In mid-February, Florida Governor Rick Scott became the third state leader to reject federal funding for design and construction of a high-speed rail line — following governors in Ohio and Wisconsin — and the fourth governor to put the brakes on a major transportation infrastructure project within the last six months. In October 2010, New Jersey Governor Chris Christie stopped work on the Access to the Region’s Core (ARC) rail tunnel beneath the Hudson River between New Jersey and New York City, citing a lack of state funds and potential cost overruns.
In the latest attempt to stop a high-speed rail project, Scott wrote in a letter to U.S. Department of Transportation (DOT) Secretary Ray LaHood, “Given that actual ridership will not be known until well after the capital investment is made, the potential for significant capital and operating cost overruns, and the nominal difference in travel times between the cities, it is likely that even with financial guarantees from a private-sector builder/operator, moving forward with such a project would likely lead to a financial obligation by the state of Florida in the future.”
In response to Scott’s action, Thomas Hart, vice president of government affairs and general counsel for the U.S. High Speed Rail Association (USHSR), said: “The high-speed rail project in Florida has already received 90 percent of the funds necessary to complete the segment from Tampa to Orlando and the remaining 10 percent could have been funded by private investment. ... Governor Scott’s decision must be carefully evaluated and all options must be pursued to fulfill the will of the voters in Florida who have repeatedly expressed strong interest in bringing high-speed rail and enhanced commuter rail to the state.”
At press time, a bipartisan group of Florida legislators had rebuked the governor’s decision and were negotiating directly with the DOT to resume the project and restore federal funding.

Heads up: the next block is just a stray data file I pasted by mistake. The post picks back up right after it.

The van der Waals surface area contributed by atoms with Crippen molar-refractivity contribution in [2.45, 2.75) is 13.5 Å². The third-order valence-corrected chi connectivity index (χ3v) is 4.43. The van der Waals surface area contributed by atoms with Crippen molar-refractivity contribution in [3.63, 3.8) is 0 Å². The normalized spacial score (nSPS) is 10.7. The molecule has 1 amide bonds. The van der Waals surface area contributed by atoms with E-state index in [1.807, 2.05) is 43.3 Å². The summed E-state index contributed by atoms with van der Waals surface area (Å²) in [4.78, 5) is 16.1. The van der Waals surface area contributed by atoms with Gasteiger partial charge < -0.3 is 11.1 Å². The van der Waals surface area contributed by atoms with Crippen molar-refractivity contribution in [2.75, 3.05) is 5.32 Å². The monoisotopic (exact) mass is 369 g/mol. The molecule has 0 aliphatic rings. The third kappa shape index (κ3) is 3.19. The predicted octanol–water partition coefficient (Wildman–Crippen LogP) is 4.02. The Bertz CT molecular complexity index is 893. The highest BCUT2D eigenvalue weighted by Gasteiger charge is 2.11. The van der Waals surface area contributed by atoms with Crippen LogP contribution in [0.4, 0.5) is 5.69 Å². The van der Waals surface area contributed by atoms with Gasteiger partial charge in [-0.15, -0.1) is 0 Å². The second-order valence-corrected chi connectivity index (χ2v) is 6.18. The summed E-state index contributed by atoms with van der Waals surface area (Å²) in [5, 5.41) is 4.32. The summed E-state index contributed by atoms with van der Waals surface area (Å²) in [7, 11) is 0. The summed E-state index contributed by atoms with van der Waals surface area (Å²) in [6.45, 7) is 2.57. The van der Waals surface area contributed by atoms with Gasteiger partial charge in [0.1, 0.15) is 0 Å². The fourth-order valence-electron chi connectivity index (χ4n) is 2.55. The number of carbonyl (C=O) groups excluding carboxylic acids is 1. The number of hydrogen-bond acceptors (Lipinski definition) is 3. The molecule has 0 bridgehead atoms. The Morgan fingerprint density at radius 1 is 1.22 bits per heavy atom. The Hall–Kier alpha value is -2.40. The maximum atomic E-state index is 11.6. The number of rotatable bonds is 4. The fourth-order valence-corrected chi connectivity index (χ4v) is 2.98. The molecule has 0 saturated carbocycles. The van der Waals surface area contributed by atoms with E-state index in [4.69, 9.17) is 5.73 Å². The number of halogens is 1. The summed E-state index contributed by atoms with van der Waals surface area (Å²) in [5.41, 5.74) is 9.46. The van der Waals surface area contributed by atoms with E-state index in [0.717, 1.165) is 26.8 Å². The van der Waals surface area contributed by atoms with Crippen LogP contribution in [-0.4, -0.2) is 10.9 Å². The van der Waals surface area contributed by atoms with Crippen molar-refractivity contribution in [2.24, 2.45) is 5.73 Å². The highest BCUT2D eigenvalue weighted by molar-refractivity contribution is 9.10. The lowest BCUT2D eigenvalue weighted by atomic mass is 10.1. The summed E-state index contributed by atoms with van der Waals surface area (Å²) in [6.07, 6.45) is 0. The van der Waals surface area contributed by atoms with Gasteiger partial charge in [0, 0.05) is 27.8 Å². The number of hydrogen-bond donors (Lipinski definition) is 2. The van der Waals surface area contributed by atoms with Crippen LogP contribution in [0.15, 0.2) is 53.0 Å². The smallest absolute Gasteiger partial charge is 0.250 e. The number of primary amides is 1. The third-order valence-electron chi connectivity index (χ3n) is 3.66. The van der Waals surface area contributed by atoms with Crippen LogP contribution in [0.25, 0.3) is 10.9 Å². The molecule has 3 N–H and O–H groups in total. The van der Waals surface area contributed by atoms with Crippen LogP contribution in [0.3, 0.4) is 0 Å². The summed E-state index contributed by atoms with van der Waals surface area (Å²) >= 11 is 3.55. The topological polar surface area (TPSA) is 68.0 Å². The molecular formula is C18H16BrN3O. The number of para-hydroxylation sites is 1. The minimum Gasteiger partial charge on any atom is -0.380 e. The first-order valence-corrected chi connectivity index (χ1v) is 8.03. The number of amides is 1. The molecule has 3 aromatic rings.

At least two aspects of the Florida case are troubling. First is the unilateral action of an individual state leader deciding the fate of a large, potentially impactful infrastructure project, apparently in opposition to state legislators and voters. Presumably, Scott relied on advisors — financial and political — to reach his decision, but to what degree is Scott’s decision influenced by the current political wind stirred up by the other recent gubernatorial decisions and weakly justified by conjecture about future ridership (even though gas prices continue climbing above $3 per gallon) and cost overruns?
Andy Kunz, USHSR president and CEO, said in a press release: “Governor Scott’s actions were premature. He made his decision without the benefit of the ridership study he commissioned, which was soon to be released. The RFQ submissions were never issued which would have given the bidding teams the opportunity to cover all operations and maintenance costs. He also failed to provide the private sector with the opportunity to cover any construction funding gaps.”
The second troubling aspect of the Florida case is the presumption that the project will incur large cost overruns. Given collaborative project delivery methods that have proven successful in other large projects and growing private-sector interest in public infrastructure investment — as exemplified by ongoing highway projects in Florida — it is unfortunate that Scott made little or no effort to resolve his concerns with the engineering and construction industry before pronouncing judgment. One must question whether fiscal prudence or petty politics played a more prominent role in this decision.